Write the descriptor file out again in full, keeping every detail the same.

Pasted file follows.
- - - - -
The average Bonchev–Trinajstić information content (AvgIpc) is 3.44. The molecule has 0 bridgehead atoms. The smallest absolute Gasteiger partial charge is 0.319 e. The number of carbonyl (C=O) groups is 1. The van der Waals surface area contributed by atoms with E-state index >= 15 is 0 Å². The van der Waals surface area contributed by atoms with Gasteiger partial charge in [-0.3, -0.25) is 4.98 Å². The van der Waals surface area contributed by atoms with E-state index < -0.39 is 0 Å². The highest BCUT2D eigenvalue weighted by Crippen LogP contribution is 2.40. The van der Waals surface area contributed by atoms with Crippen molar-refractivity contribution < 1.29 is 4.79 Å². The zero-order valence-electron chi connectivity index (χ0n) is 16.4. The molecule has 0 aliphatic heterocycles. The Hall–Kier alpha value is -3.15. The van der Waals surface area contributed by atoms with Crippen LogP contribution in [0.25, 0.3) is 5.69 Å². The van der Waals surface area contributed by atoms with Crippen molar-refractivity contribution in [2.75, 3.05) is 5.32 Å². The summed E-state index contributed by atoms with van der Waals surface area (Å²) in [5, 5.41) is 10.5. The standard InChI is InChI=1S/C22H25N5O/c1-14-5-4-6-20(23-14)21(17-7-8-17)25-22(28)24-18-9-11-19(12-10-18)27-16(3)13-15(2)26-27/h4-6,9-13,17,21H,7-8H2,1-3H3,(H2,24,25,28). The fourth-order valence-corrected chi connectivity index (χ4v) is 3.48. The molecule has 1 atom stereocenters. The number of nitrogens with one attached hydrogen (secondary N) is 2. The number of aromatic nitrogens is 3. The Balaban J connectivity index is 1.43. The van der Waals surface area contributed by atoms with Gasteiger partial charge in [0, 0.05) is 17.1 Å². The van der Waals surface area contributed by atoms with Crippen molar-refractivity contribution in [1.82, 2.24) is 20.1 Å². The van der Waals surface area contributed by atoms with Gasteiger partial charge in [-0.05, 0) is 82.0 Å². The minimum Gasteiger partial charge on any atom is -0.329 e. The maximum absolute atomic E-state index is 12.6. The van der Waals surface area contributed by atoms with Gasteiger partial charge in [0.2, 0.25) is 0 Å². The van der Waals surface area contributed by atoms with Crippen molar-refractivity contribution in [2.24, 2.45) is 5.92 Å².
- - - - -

The average Bonchev–Trinajstić information content (AvgIpc) is 3.44. The molecule has 0 bridgehead atoms. The smallest absolute Gasteiger partial charge is 0.319 e. The number of carbonyl (C=O) groups is 1. The van der Waals surface area contributed by atoms with E-state index >= 15 is 0 Å². The van der Waals surface area contributed by atoms with Gasteiger partial charge in [-0.3, -0.25) is 4.98 Å². The van der Waals surface area contributed by atoms with E-state index < -0.39 is 0 Å². The highest BCUT2D eigenvalue weighted by Crippen LogP contribution is 2.40. The van der Waals surface area contributed by atoms with Crippen molar-refractivity contribution < 1.29 is 4.79 Å². The zero-order valence-electron chi connectivity index (χ0n) is 16.4. The molecule has 0 aliphatic heterocycles. The Hall–Kier alpha value is -3.15. The van der Waals surface area contributed by atoms with Crippen LogP contribution in [0.25, 0.3) is 5.69 Å². The van der Waals surface area contributed by atoms with Crippen molar-refractivity contribution in [2.75, 3.05) is 5.32 Å². The summed E-state index contributed by atoms with van der Waals surface area (Å²) in [5, 5.41) is 10.5. The standard InChI is InChI=1S/C22H25N5O/c1-14-5-4-6-20(23-14)21(17-7-8-17)25-22(28)24-18-9-11-19(12-10-18)27-16(3)13-15(2)26-27/h4-6,9-13,17,21H,7-8H2,1-3H3,(H2,24,25,28). The fourth-order valence-corrected chi connectivity index (χ4v) is 3.48. The molecule has 1 atom stereocenters. The number of nitrogens with one attached hydrogen (secondary N) is 2. The number of aromatic nitrogens is 3. The Balaban J connectivity index is 1.43. The van der Waals surface area contributed by atoms with Gasteiger partial charge in [0, 0.05) is 17.1 Å². The van der Waals surface area contributed by atoms with Crippen molar-refractivity contribution in [1.82, 2.24) is 20.1 Å². The van der Waals surface area contributed by atoms with Gasteiger partial charge in [-0.05, 0) is 82.0 Å². The minimum Gasteiger partial charge on any atom is -0.329 e. The maximum absolute atomic E-state index is 12.6. The van der Waals surface area contributed by atoms with Gasteiger partial charge in [0.2, 0.25) is 0 Å². The van der Waals surface area contributed by atoms with Crippen molar-refractivity contribution in [2.24, 2.45) is 5.92 Å².